April 25, 2005

Hardy Friedrich, Way to Inuvik [review]

A lot of Canadian writers have traveled north to find
something, or get away from something, and have come back
with an extra literary (or extraliterary I suppose) awareness
that produces great writing. Maybe it’s that kind of absence
that pulls out language from somewhere other than the same
old always already. Hardy Friedrich found it along the Dempster
in 2004 and at least part of the result is a punchy little chapbook
called Way to Inuvik.
Friedrich is way too cool for his own good. He reads his
poetry with a slick chic groove that suits the playful and under-
stated poems he tends toward. There is very little pretension here,
partly because of the brashness of Friedrich’s youthful (read
‘hormonally induced’) tack. But also there is a lack of overcon-
structedness that is so easy for new writers to get caught up
in. In Friedrich I hear the awareness and fluidity of bissett or
Purdy, the grittiness of Gilbert or McKinnon, the lust of Cohen
or Kroetsch.
Way to Inuvik is a sixtyninebuffalo production—one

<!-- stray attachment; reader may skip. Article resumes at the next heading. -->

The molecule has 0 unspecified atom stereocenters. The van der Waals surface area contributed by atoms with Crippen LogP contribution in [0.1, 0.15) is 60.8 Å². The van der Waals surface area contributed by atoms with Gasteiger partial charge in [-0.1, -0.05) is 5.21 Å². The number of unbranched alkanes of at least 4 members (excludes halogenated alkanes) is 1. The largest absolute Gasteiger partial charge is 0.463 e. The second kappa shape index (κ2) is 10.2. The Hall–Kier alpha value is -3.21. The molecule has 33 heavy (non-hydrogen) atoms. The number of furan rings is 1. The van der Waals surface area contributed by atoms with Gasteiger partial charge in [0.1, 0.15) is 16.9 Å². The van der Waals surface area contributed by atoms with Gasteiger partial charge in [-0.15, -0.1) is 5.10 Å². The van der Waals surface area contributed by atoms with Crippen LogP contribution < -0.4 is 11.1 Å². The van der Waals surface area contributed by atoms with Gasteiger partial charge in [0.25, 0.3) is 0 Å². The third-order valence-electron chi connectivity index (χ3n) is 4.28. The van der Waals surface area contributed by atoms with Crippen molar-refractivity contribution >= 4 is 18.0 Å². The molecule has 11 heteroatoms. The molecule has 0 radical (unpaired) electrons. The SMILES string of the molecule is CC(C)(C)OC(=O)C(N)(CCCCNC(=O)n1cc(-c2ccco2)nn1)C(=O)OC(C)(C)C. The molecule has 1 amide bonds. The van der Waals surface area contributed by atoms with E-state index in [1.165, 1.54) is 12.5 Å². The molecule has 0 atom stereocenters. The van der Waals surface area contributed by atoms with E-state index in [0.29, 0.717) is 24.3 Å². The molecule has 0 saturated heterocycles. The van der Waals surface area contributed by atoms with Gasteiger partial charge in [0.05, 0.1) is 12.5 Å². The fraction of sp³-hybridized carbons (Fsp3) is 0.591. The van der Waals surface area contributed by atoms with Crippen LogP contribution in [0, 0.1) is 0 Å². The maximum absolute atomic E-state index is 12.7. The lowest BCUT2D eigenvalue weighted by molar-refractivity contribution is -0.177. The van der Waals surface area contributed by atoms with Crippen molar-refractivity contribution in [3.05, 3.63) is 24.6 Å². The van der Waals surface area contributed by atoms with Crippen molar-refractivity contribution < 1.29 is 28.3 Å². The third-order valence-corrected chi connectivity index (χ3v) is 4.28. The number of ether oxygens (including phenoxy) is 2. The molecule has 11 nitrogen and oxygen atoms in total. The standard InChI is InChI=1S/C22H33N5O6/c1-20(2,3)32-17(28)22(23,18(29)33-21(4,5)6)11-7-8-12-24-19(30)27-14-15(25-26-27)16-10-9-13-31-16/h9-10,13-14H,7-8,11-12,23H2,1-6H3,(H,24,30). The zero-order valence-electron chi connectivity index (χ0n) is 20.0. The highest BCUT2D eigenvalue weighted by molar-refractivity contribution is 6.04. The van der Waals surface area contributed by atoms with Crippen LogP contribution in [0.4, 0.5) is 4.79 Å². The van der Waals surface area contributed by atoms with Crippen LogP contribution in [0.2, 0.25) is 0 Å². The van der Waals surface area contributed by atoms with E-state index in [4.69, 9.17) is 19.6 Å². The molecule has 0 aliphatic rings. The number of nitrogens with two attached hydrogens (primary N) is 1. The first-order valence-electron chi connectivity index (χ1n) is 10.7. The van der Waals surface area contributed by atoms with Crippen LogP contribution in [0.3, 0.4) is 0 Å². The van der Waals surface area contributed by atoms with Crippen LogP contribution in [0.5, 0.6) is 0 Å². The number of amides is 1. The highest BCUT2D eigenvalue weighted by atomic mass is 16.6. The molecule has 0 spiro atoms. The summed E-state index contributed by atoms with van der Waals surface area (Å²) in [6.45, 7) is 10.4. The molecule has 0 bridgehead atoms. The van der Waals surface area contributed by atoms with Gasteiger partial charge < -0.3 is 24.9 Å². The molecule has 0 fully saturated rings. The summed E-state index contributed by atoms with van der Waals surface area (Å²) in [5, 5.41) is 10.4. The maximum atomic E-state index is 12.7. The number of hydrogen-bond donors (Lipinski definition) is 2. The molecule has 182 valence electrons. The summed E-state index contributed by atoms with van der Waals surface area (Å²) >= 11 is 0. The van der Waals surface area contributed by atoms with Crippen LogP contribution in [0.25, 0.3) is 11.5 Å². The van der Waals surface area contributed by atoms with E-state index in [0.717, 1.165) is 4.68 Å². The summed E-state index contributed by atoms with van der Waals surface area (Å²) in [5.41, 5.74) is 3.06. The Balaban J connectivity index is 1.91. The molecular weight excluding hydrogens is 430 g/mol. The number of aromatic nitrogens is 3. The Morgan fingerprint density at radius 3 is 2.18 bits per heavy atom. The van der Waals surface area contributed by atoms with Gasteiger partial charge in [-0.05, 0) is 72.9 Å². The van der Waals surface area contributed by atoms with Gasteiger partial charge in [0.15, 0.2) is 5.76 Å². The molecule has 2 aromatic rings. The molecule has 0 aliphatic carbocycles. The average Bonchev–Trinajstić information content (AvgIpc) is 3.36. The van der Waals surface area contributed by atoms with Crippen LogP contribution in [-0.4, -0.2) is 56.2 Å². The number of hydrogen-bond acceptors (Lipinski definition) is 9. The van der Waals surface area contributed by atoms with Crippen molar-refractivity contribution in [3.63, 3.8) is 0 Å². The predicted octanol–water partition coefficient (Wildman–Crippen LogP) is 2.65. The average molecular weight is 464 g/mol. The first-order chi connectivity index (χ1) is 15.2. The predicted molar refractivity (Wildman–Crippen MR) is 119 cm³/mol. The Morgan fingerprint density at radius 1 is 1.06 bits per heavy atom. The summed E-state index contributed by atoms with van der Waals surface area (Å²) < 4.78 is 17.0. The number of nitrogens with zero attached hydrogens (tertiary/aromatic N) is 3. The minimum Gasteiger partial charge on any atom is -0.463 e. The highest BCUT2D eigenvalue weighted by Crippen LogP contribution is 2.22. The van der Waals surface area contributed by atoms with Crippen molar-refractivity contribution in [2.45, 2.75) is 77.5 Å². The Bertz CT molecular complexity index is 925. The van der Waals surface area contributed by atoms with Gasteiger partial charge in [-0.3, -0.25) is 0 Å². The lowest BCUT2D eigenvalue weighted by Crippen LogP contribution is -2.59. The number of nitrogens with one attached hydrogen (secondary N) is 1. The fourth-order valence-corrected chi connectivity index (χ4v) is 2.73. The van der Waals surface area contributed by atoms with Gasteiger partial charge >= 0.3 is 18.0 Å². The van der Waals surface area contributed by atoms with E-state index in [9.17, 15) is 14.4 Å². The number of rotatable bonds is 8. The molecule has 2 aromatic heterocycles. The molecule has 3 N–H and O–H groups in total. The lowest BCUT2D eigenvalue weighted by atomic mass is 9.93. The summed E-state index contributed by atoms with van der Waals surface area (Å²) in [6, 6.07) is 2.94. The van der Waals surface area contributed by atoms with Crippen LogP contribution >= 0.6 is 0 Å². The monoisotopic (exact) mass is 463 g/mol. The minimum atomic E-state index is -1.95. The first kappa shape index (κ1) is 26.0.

of many chapbook presses that are revving to life in Prince
George. It is expertly laid out with luxurious margins and crisp
style. Despite Friedrich’s penchant for poems about aimless
young male angst, the poems in the book are first and foremost
about cultural contact, colonialism, and the narrator’s complicity:

The violent sun of Yukon forest fires
mends the raven hair of a passing girl

know nothing
the edge of her stare
pushes a blade into
my history

The landscape is not so much imagery as a collection of clashing
myths and violations (“violent topography”). There is a careful
narrator here, one that asks hard questions about subjectivity,
history, and race:

copper forever
covers the history
of a crown

Friedrich articulates a deep Caucasian fear: the fear that we
really don’t belong here. And what are we going to do about it?

. . . more like a raven
so big
will slaughter us on our Starbuck
sofas and bars and save-ons
and corporate political or not . . .

In the place of arrogant colonial presence, Friedrich inserts an
insecure and questioning consciousness:

I am alone

Part of being a writer in Prince George is a sense of alienation, a
kind of alienation that allows a kind of easy affinity to those others
who are exiled in this country. Ken Belford, another roving Prince
George poet, has written of his connection to the Carrier First
Nation peoples “I am one of them.” Friedrich offers a similar affinity:

And far from home
that is the sky
where now I
hold my bones
Inuit style
in a pink-lined sunset.

Friedrich’s range is growing and he is yet another new Prince
George poet to watch.


Rob Budde said...

Email Hardy at hst20@hotmail.com for more information or to order a copy.

Tom said...
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